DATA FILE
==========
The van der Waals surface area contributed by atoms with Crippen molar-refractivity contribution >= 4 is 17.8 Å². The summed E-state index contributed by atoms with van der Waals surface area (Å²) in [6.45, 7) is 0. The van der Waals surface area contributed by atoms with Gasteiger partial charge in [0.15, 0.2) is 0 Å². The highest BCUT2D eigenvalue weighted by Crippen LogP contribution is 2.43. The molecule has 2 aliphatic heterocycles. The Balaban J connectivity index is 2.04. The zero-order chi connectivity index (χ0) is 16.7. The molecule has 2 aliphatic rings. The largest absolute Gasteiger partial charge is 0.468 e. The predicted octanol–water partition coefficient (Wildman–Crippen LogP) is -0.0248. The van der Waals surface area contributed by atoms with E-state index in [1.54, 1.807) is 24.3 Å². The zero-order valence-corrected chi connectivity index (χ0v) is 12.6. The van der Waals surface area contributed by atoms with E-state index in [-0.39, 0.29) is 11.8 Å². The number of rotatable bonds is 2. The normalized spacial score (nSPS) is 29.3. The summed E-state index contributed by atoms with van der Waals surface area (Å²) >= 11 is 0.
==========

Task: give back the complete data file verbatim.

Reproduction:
The van der Waals surface area contributed by atoms with Crippen molar-refractivity contribution >= 4 is 17.8 Å². The summed E-state index contributed by atoms with van der Waals surface area (Å²) in [6.45, 7) is 0. The van der Waals surface area contributed by atoms with Gasteiger partial charge in [0.15, 0.2) is 0 Å². The highest BCUT2D eigenvalue weighted by Crippen LogP contribution is 2.43. The molecule has 2 aliphatic heterocycles. The Balaban J connectivity index is 2.04. The zero-order chi connectivity index (χ0) is 16.7. The molecule has 2 aliphatic rings. The largest absolute Gasteiger partial charge is 0.468 e. The predicted octanol–water partition coefficient (Wildman–Crippen LogP) is -0.0248. The van der Waals surface area contributed by atoms with E-state index in [1.54, 1.807) is 24.3 Å². The zero-order valence-corrected chi connectivity index (χ0v) is 12.6. The van der Waals surface area contributed by atoms with E-state index in [-0.39, 0.29) is 11.8 Å². The number of rotatable bonds is 2. The normalized spacial score (nSPS) is 29.3. The summed E-state index contributed by atoms with van der Waals surface area (Å²) >= 11 is 0.